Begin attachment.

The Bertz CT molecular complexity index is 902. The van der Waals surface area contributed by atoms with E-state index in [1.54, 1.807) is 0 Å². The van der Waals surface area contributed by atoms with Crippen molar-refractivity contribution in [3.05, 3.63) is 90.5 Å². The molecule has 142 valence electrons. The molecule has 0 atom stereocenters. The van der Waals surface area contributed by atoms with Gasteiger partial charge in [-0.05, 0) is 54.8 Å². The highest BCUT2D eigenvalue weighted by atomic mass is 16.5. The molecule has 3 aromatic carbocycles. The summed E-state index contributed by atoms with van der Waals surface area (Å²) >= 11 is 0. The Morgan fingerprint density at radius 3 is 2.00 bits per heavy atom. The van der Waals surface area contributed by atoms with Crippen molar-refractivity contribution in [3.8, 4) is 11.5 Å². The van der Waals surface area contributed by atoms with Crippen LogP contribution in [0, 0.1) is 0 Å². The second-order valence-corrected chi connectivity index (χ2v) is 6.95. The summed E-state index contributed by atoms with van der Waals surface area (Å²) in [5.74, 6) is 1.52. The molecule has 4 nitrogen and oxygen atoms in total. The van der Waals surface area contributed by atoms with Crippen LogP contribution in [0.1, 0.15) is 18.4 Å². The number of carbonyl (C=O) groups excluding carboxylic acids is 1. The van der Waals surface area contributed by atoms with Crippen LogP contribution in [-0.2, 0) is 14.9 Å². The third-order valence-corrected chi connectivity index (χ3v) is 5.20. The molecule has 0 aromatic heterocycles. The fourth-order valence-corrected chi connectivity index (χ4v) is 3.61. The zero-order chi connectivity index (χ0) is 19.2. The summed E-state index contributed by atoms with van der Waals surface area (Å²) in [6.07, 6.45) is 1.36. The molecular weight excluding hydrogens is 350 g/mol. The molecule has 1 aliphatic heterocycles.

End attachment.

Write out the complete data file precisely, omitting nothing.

The Bertz CT molecular complexity index is 902. The van der Waals surface area contributed by atoms with E-state index in [1.54, 1.807) is 0 Å². The van der Waals surface area contributed by atoms with Crippen molar-refractivity contribution in [3.05, 3.63) is 90.5 Å². The molecule has 142 valence electrons. The molecule has 0 atom stereocenters. The van der Waals surface area contributed by atoms with Gasteiger partial charge in [-0.05, 0) is 54.8 Å². The highest BCUT2D eigenvalue weighted by atomic mass is 16.5. The molecule has 3 aromatic carbocycles. The summed E-state index contributed by atoms with van der Waals surface area (Å²) >= 11 is 0. The Morgan fingerprint density at radius 3 is 2.00 bits per heavy atom. The van der Waals surface area contributed by atoms with Crippen molar-refractivity contribution in [3.8, 4) is 11.5 Å². The van der Waals surface area contributed by atoms with Crippen LogP contribution in [0, 0.1) is 0 Å². The second-order valence-corrected chi connectivity index (χ2v) is 6.95. The summed E-state index contributed by atoms with van der Waals surface area (Å²) in [5.74, 6) is 1.52. The molecule has 4 nitrogen and oxygen atoms in total. The van der Waals surface area contributed by atoms with Crippen LogP contribution in [0.1, 0.15) is 18.4 Å². The number of carbonyl (C=O) groups excluding carboxylic acids is 1. The van der Waals surface area contributed by atoms with Crippen LogP contribution in [-0.2, 0) is 14.9 Å². The third-order valence-corrected chi connectivity index (χ3v) is 5.20. The molecule has 0 aromatic heterocycles. The fourth-order valence-corrected chi connectivity index (χ4v) is 3.61. The zero-order chi connectivity index (χ0) is 19.2. The summed E-state index contributed by atoms with van der Waals surface area (Å²) in [6.07, 6.45) is 1.36. The molecular weight excluding hydrogens is 350 g/mol. The molecule has 1 aliphatic heterocycles.